But given we planned a wedding from over 2,000 miles (3,220 kilometers) away and that’s the hardest lasting hiccup, even though I purchased a used dress that needed extensive alterations, left a toxic PhD program, and started a whole new journey focusing on my art and writing… The truth? It’s all better than my wildest dreams could have ever imagined.

At the end of the day, through all of the stress, we joined two communities: one from the North and one from the South. We did this through the efforts of everyone involved in making the day happen. And we did end up signing a legal contract because it’s America.

We still ended up married and many more people will continue to get married. For this, we give thanks.

Credits
Bei Capelli – Hair and Make Up
Love Pop – Invitations – we chose their now-retired lighthouse design.
James Allen – wedding bands
Adair Jewelers – Lo’s engagement ring setting
Tiffany & Co. – Jacob’s engagement ring
Kate Crabtree Photography – Photography

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Thank you for joining me in honoring our 2nd wedding anniversary. I hope that this inspires those looking for ways to celebrate their love in a time of social distancing and more intimate celebration restrictions. If you enjoy this post, please like, comment, and/or share. It helps me know which posts my readers enjoy most.

Things That Influence My Writing: Small Town Gene Puddles And Not Liking “Gone With The Wind”

Listen – you’re going to see a lot of posts involving inspiration from Reddit’s /r/Mapporn or similar subreddits. I love maps and I’m a very visual/spatial thinker. Sometimes these will make you laugh and sometimes these will make you scratch your head because I’m posting a map about the percentage of first-cousin marriages per population found in each region of Turkey (see below) and wonder “how does this relate to Southern Gothic?” Well, no one’s dared to make one of these maps for the United States as far as I can tell. Cowards.

I promise it will all make sense. Now take a deep breath and listen for the imaginary banjos playing “Turkey In The Straw.”

Gene Puddles And Regionalism

Source: https://www.reddit.com/r/MapPorn/comments/hiny8f/rate_of_marriage_with_first_cousins_per_turkish/?utm_source=share&utm_medium=ios_app&utm_name=iossmf

I grew up in mostly small town areas, save a few years in Northern Virginia. When living somewhere for generations with five other family names to choose from in terms of social circles, let alone dating, it’s not uncommon for people to accidentally date their cousin(s). Or date their cousin(s) on purpose – I don’t know the culture and I don’t want to judge. I’m from the American South (yes, a weird edge-case part of it). I’ve seen a lot of weird things happen at family reunions.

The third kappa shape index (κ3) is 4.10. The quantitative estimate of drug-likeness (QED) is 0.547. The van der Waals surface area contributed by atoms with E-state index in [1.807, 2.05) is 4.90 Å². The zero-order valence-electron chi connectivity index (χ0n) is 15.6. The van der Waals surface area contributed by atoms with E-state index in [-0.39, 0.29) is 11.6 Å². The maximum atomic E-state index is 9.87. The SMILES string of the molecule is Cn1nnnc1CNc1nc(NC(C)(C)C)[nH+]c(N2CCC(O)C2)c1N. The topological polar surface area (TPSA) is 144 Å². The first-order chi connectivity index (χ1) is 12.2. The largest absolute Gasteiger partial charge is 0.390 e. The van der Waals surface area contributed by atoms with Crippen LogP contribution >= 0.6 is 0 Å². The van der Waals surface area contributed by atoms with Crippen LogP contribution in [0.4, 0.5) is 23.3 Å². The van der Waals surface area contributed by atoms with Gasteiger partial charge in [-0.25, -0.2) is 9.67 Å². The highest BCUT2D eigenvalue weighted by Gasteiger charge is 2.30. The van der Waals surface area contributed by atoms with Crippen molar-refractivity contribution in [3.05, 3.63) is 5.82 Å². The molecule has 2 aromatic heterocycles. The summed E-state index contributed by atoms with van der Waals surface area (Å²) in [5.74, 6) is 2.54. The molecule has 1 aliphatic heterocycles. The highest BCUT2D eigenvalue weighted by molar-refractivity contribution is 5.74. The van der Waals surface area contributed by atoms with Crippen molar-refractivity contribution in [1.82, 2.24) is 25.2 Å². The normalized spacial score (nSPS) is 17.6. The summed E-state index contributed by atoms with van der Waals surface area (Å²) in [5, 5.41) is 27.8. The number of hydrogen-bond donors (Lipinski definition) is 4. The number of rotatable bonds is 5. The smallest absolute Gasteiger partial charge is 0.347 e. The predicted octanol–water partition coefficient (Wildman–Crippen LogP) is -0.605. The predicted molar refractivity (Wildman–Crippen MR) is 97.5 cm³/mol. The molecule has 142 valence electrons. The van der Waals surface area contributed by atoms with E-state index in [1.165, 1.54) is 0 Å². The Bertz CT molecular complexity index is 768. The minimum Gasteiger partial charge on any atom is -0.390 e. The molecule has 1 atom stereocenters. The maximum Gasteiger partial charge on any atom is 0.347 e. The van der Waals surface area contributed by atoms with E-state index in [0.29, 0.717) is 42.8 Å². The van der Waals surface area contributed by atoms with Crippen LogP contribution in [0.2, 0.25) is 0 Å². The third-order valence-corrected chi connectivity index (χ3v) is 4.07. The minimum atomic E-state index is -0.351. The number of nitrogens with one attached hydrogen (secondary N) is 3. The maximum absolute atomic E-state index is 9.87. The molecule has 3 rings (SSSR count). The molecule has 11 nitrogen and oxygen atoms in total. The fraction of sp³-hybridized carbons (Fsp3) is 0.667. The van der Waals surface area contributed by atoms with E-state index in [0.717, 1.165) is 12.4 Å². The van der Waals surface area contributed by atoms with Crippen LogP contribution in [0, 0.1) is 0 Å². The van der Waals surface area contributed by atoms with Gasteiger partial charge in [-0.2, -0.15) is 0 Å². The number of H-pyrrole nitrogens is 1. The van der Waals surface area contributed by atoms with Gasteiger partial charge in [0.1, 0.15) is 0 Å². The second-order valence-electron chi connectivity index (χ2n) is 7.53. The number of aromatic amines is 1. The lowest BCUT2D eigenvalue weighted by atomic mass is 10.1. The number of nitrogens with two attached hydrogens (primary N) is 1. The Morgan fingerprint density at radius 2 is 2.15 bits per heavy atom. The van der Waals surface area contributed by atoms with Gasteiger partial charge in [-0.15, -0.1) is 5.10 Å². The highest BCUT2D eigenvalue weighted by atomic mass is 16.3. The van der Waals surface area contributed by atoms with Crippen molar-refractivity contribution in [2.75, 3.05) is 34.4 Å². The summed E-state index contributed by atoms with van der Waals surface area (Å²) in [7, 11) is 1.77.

I knew people in high school that accidentally ran into the person they were dating at their family reunions. Yes, that’s plural.

State Laws on Marriage to Cousins
Source: National Conference of State Legislatures | The Washington Post 25 April 2005
If you’re wondering why these marriages are illegal in some states and not others, you can primarily look to American religious communities and The American Eugenics Movement.

Isolation and deeply intertwined family histories breed family lore in the South and throughout the United States. Genealogy is a big deal because family lore stretches back for generations. I love this and I love my family – in our own genetic and paper trail based research, we have found some unique family scandals. This lore is where American Gothic stories find many of their metaphorical/literal skeletons and demons to unearth and/or summon to expose. It’s a safe way to discuss the atrocities committed by and done to our ancestors without shame or guilt – instead we can say, “This Is America” with honesty and fun colloquial phrases. The horrors of our past become ghost stories, biopic hero legends, hauntings, crazed outlaws and precautionary tales of devil encounters that act as reflections of reality.

Deeply Flawed Close-Knit Families

The isolated small town communities across the United States provide the most incredible inspiration for American Gothic writing. Growing up in the South I tend to focus on Southern Gothic, but American Gothic includes New England Gothic, Midwestern Gothic, Pacific Northwest Gothic, Southwestern Gothic (aka Western Gothic). When I write American Gothic and Southern Gothic short stories I think about these close knit family ties between characters. The story a reader sees will only show a small portion of the full cast of characters.